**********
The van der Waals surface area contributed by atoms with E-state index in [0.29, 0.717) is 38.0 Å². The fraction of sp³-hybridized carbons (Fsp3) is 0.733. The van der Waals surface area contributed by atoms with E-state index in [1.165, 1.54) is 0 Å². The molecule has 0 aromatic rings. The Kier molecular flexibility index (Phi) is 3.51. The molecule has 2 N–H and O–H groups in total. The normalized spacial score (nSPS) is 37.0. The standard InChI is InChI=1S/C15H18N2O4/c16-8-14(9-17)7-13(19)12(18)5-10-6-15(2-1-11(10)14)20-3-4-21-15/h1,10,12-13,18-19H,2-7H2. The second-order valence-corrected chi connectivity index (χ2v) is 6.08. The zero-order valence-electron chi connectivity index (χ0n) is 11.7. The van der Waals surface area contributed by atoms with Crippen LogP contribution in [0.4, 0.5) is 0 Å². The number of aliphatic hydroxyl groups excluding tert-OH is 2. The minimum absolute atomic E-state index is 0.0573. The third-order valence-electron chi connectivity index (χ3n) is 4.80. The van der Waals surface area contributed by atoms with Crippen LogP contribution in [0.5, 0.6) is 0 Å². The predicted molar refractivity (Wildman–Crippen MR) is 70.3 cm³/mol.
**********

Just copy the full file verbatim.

The van der Waals surface area contributed by atoms with E-state index in [0.29, 0.717) is 38.0 Å². The fraction of sp³-hybridized carbons (Fsp3) is 0.733. The van der Waals surface area contributed by atoms with E-state index in [1.165, 1.54) is 0 Å². The molecule has 0 aromatic rings. The Kier molecular flexibility index (Phi) is 3.51. The molecule has 2 N–H and O–H groups in total. The normalized spacial score (nSPS) is 37.0. The standard InChI is InChI=1S/C15H18N2O4/c16-8-14(9-17)7-13(19)12(18)5-10-6-15(2-1-11(10)14)20-3-4-21-15/h1,10,12-13,18-19H,2-7H2. The second-order valence-corrected chi connectivity index (χ2v) is 6.08. The zero-order valence-electron chi connectivity index (χ0n) is 11.7. The van der Waals surface area contributed by atoms with Crippen LogP contribution in [0.4, 0.5) is 0 Å². The number of aliphatic hydroxyl groups excluding tert-OH is 2. The minimum absolute atomic E-state index is 0.0573. The third-order valence-electron chi connectivity index (χ3n) is 4.80. The van der Waals surface area contributed by atoms with Crippen LogP contribution in [0.5, 0.6) is 0 Å². The predicted molar refractivity (Wildman–Crippen MR) is 70.3 cm³/mol.